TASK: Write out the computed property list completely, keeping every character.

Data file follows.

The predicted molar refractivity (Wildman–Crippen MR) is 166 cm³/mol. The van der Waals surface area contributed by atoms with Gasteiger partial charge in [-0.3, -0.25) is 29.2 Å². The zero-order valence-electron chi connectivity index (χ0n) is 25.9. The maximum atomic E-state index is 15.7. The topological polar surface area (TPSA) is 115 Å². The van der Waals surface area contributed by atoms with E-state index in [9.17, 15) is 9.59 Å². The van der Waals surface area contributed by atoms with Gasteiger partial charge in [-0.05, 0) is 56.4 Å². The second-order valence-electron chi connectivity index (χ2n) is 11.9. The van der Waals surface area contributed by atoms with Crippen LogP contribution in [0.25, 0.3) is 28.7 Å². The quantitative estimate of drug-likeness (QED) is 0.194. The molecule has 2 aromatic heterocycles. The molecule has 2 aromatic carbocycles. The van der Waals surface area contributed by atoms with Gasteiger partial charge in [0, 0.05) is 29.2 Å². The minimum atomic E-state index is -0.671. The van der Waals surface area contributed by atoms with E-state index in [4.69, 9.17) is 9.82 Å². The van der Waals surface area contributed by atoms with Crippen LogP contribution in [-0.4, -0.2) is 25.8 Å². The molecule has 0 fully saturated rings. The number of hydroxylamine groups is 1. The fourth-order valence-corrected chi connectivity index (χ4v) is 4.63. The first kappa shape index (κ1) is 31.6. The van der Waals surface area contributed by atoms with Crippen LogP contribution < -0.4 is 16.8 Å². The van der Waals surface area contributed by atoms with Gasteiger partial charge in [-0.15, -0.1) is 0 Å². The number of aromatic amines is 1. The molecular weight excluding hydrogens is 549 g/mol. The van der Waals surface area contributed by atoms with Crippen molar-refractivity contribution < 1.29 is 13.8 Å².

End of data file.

The predicted molar refractivity (Wildman–Crippen MR) is 166 cm³/mol. The van der Waals surface area contributed by atoms with Gasteiger partial charge in [-0.3, -0.25) is 29.2 Å². The zero-order valence-electron chi connectivity index (χ0n) is 25.9. The maximum atomic E-state index is 15.7. The topological polar surface area (TPSA) is 115 Å². The van der Waals surface area contributed by atoms with E-state index in [9.17, 15) is 9.59 Å². The van der Waals surface area contributed by atoms with Gasteiger partial charge in [-0.05, 0) is 56.4 Å². The second-order valence-electron chi connectivity index (χ2n) is 11.9. The van der Waals surface area contributed by atoms with Crippen LogP contribution in [0.25, 0.3) is 28.7 Å². The quantitative estimate of drug-likeness (QED) is 0.194. The molecule has 2 aromatic heterocycles. The molecule has 2 aromatic carbocycles. The van der Waals surface area contributed by atoms with Gasteiger partial charge in [0, 0.05) is 29.2 Å². The minimum atomic E-state index is -0.671. The van der Waals surface area contributed by atoms with E-state index in [4.69, 9.17) is 9.82 Å². The van der Waals surface area contributed by atoms with Crippen LogP contribution in [-0.4, -0.2) is 25.8 Å². The molecule has 0 fully saturated rings. The number of hydroxylamine groups is 1. The fourth-order valence-corrected chi connectivity index (χ4v) is 4.63. The first kappa shape index (κ1) is 31.6. The van der Waals surface area contributed by atoms with Crippen LogP contribution < -0.4 is 16.8 Å². The van der Waals surface area contributed by atoms with Gasteiger partial charge in [-0.15, -0.1) is 0 Å². The number of aromatic amines is 1. The molecular weight excluding hydrogens is 549 g/mol. The van der Waals surface area contributed by atoms with Crippen molar-refractivity contribution < 1.29 is 13.8 Å².